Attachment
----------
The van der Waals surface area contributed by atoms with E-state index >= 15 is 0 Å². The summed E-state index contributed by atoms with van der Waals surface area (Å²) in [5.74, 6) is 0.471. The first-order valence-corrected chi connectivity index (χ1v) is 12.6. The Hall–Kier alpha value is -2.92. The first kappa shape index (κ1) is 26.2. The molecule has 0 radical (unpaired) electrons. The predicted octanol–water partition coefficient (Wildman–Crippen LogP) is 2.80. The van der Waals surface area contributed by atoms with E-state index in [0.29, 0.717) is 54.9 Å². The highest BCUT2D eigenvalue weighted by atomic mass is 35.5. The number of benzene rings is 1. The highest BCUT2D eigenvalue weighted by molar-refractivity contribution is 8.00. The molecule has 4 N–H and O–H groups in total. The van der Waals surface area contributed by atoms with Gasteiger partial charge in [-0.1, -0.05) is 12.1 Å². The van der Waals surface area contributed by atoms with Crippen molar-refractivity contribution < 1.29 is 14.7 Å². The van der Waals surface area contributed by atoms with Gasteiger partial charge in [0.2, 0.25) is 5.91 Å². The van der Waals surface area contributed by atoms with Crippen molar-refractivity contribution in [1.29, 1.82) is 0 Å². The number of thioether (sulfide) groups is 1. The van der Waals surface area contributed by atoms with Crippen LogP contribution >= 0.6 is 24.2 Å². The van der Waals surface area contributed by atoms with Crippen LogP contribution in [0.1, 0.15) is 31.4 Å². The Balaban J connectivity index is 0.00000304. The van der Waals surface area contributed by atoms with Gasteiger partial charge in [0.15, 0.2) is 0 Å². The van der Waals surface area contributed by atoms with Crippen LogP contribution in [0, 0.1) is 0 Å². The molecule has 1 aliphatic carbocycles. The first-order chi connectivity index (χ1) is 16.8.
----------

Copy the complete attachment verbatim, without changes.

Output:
The van der Waals surface area contributed by atoms with E-state index >= 15 is 0 Å². The summed E-state index contributed by atoms with van der Waals surface area (Å²) in [5.74, 6) is 0.471. The first-order valence-corrected chi connectivity index (χ1v) is 12.6. The Hall–Kier alpha value is -2.92. The first kappa shape index (κ1) is 26.2. The molecule has 0 radical (unpaired) electrons. The predicted octanol–water partition coefficient (Wildman–Crippen LogP) is 2.80. The van der Waals surface area contributed by atoms with E-state index in [0.29, 0.717) is 54.9 Å². The highest BCUT2D eigenvalue weighted by atomic mass is 35.5. The number of benzene rings is 1. The highest BCUT2D eigenvalue weighted by molar-refractivity contribution is 8.00. The molecule has 4 N–H and O–H groups in total. The van der Waals surface area contributed by atoms with Gasteiger partial charge in [-0.1, -0.05) is 12.1 Å². The van der Waals surface area contributed by atoms with Crippen molar-refractivity contribution < 1.29 is 14.7 Å². The van der Waals surface area contributed by atoms with Gasteiger partial charge in [0.2, 0.25) is 5.91 Å². The van der Waals surface area contributed by atoms with Crippen molar-refractivity contribution in [1.29, 1.82) is 0 Å². The number of thioether (sulfide) groups is 1. The van der Waals surface area contributed by atoms with Crippen LogP contribution >= 0.6 is 24.2 Å². The van der Waals surface area contributed by atoms with Crippen LogP contribution in [0.1, 0.15) is 31.4 Å². The Balaban J connectivity index is 0.00000304. The van der Waals surface area contributed by atoms with Gasteiger partial charge in [0.15, 0.2) is 0 Å². The van der Waals surface area contributed by atoms with Crippen LogP contribution in [0, 0.1) is 0 Å². The molecule has 1 aliphatic carbocycles. The first-order chi connectivity index (χ1) is 16.8.